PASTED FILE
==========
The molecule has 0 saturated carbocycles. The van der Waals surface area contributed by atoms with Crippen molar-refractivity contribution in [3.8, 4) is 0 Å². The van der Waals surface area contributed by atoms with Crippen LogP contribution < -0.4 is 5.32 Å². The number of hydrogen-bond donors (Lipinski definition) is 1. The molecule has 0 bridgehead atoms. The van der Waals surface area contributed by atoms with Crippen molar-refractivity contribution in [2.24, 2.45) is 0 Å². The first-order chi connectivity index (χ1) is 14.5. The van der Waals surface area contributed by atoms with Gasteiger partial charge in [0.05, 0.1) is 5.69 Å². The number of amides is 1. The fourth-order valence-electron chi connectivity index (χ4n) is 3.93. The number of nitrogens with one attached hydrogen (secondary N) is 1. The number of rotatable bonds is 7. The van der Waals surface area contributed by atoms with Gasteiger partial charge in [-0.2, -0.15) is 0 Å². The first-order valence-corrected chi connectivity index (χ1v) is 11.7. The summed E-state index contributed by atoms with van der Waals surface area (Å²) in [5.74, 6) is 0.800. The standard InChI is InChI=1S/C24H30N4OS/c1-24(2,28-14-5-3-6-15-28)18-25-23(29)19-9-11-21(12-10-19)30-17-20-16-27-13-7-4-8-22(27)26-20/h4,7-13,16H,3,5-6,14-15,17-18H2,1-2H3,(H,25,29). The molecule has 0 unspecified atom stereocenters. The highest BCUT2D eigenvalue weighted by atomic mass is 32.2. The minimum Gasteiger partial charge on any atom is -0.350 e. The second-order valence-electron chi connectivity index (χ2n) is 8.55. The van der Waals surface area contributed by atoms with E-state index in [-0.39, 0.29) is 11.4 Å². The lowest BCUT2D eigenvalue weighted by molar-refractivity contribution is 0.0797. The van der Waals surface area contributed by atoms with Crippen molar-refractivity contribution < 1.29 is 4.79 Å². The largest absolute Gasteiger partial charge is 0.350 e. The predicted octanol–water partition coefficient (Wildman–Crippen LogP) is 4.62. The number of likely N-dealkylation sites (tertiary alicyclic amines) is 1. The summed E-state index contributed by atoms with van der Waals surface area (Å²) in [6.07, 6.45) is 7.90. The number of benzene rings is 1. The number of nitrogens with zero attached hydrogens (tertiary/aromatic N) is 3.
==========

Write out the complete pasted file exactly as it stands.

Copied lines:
The molecule has 0 saturated carbocycles. The van der Waals surface area contributed by atoms with Crippen molar-refractivity contribution in [3.8, 4) is 0 Å². The van der Waals surface area contributed by atoms with Crippen LogP contribution < -0.4 is 5.32 Å². The number of hydrogen-bond donors (Lipinski definition) is 1. The molecule has 0 bridgehead atoms. The van der Waals surface area contributed by atoms with Crippen molar-refractivity contribution in [2.24, 2.45) is 0 Å². The first-order chi connectivity index (χ1) is 14.5. The van der Waals surface area contributed by atoms with Gasteiger partial charge in [0.05, 0.1) is 5.69 Å². The number of amides is 1. The fourth-order valence-electron chi connectivity index (χ4n) is 3.93. The number of nitrogens with one attached hydrogen (secondary N) is 1. The number of rotatable bonds is 7. The van der Waals surface area contributed by atoms with Gasteiger partial charge in [-0.2, -0.15) is 0 Å². The first-order valence-corrected chi connectivity index (χ1v) is 11.7. The summed E-state index contributed by atoms with van der Waals surface area (Å²) in [5.74, 6) is 0.800. The standard InChI is InChI=1S/C24H30N4OS/c1-24(2,28-14-5-3-6-15-28)18-25-23(29)19-9-11-21(12-10-19)30-17-20-16-27-13-7-4-8-22(27)26-20/h4,7-13,16H,3,5-6,14-15,17-18H2,1-2H3,(H,25,29). The molecule has 0 unspecified atom stereocenters. The highest BCUT2D eigenvalue weighted by atomic mass is 32.2. The minimum Gasteiger partial charge on any atom is -0.350 e. The second-order valence-electron chi connectivity index (χ2n) is 8.55. The van der Waals surface area contributed by atoms with E-state index in [-0.39, 0.29) is 11.4 Å². The lowest BCUT2D eigenvalue weighted by molar-refractivity contribution is 0.0797. The van der Waals surface area contributed by atoms with Crippen molar-refractivity contribution < 1.29 is 4.79 Å². The largest absolute Gasteiger partial charge is 0.350 e. The predicted octanol–water partition coefficient (Wildman–Crippen LogP) is 4.62. The number of likely N-dealkylation sites (tertiary alicyclic amines) is 1. The summed E-state index contributed by atoms with van der Waals surface area (Å²) in [6.07, 6.45) is 7.90. The number of benzene rings is 1. The number of nitrogens with zero attached hydrogens (tertiary/aromatic N) is 3.